There were three changes in the TylerPaper’s 34th annual Big Buck Contest over the Thanksgiving holidays, including a new leader in the Women’s Division and two second-place holders in both the Boys’ and Girls’ divisions.
Thanksgiving is all about family gatherings, and this year a Tyler family used the holidays to join the leaders.
What makes it a little unusual is that the two are grandmother and grandson. Susan Bergfeld, Tyler, has moved into the lead of the Women’s Division with a 10-point San Saba County buck scoring 138 1/8. Her grandson, George, 10, has taken over second in the Boys’ Division with an 11-point buck scoring 142 1/8.
In the Girls’ Division, Flint’s Sydney Morris has moved into second with a Dimmit County 9-pointer scoring 142 7/8.
“Our family loves Thanksgiving. To me it is the best holiday — no presents or decorations,” Susan Bergfeld said.
Instead, she noted, the family has spent the last 32 years going to their Hill Country ranch to hunt, starting in a time before there were cell phones and satellite television. This year’s hunt included 13 family members and three dogs.
“Deer hunting to me is not the anticipation of shoot something, rather it is the time you spend with your family, stories about the hunt, sunsets, s’mores around the campfire and the life-long memories you make together,” she said.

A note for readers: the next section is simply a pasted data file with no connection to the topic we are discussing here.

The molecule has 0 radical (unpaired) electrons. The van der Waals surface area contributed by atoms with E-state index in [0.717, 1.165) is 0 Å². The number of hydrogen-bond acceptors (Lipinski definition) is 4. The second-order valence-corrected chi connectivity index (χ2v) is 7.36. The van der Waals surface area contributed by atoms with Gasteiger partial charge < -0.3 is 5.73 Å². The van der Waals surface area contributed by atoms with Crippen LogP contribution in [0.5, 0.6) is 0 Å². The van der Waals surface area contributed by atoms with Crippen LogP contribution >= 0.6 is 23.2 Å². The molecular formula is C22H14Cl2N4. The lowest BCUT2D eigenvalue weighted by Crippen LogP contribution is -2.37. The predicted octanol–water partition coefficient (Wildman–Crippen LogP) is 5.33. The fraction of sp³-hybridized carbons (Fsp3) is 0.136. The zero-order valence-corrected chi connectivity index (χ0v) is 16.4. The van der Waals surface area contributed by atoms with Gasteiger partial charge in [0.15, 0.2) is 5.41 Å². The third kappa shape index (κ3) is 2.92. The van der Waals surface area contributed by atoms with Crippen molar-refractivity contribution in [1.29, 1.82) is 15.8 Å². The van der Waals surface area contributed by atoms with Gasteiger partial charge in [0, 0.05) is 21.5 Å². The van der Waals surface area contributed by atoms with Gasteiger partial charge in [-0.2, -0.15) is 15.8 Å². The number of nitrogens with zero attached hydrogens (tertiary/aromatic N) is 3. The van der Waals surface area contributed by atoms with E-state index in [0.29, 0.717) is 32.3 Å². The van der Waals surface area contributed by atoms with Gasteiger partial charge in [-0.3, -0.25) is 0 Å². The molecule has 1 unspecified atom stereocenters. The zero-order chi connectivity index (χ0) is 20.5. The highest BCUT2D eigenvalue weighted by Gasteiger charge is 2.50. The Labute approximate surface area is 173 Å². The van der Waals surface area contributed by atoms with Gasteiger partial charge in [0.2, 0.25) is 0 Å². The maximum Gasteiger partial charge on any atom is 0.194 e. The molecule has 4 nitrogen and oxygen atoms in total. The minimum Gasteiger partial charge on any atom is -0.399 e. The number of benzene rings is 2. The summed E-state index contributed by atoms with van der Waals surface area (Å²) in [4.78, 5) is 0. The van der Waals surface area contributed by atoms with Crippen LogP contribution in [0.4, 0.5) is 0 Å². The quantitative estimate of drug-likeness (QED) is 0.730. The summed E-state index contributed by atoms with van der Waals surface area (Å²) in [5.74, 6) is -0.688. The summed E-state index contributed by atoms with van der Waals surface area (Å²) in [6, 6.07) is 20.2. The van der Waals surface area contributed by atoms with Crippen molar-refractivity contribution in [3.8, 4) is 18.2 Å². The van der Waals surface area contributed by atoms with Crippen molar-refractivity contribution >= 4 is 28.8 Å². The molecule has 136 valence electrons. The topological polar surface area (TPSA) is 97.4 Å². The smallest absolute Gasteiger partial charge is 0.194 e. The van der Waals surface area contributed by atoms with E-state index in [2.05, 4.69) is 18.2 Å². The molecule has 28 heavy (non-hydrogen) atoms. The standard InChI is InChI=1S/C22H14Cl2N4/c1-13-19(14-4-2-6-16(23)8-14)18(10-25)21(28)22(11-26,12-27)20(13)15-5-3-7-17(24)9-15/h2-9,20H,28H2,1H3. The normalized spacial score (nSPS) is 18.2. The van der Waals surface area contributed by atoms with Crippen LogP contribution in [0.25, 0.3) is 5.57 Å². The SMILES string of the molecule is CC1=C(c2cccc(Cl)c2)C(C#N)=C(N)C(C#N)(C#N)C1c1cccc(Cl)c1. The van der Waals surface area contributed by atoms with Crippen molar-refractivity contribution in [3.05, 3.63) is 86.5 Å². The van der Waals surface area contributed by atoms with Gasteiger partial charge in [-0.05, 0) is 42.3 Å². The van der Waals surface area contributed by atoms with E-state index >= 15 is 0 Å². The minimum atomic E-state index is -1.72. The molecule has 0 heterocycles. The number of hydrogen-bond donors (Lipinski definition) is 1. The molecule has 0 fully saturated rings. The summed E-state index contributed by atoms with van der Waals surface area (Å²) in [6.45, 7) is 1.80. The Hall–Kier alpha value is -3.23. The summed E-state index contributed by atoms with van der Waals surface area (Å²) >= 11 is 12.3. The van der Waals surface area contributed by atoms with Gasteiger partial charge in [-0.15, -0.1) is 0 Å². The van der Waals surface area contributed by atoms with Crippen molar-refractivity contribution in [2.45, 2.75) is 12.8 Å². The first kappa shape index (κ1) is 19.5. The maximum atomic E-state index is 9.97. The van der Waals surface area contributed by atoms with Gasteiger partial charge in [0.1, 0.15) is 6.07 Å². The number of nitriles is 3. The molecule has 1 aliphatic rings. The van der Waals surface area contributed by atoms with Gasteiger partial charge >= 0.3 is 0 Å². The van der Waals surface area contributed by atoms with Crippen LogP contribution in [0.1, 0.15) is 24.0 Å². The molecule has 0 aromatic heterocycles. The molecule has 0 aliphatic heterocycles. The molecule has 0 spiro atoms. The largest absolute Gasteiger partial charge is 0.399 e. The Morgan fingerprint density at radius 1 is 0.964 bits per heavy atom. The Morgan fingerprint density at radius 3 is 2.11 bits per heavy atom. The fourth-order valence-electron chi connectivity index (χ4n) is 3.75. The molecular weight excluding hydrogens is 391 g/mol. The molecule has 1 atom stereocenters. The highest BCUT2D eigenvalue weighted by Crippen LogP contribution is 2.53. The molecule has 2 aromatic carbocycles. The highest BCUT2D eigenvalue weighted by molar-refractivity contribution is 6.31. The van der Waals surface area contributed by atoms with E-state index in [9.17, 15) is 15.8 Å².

This year she was hunting with her daughter, Susie, when she shot her buck.
“We had so much fun together and will never forget the challenge of following the blood trail, finding the buck in the heavy brush, getting it out before it got too dark to see and then coming back to get the men to do the dirty work,” Bergfeld said.
The buck had a 14 6/8-inch inside spread and a longest main beam of 19 1/8 inches. The longest tine measured 9 4/8 and the largest base measurement was 4 6/8.
With the entry Laci Laird, Tyler, drops to second with a 10-point Anderson County buck scoring 126 5/8.
George Bergfeld was hunting with his dad, Andy, when he took his deer.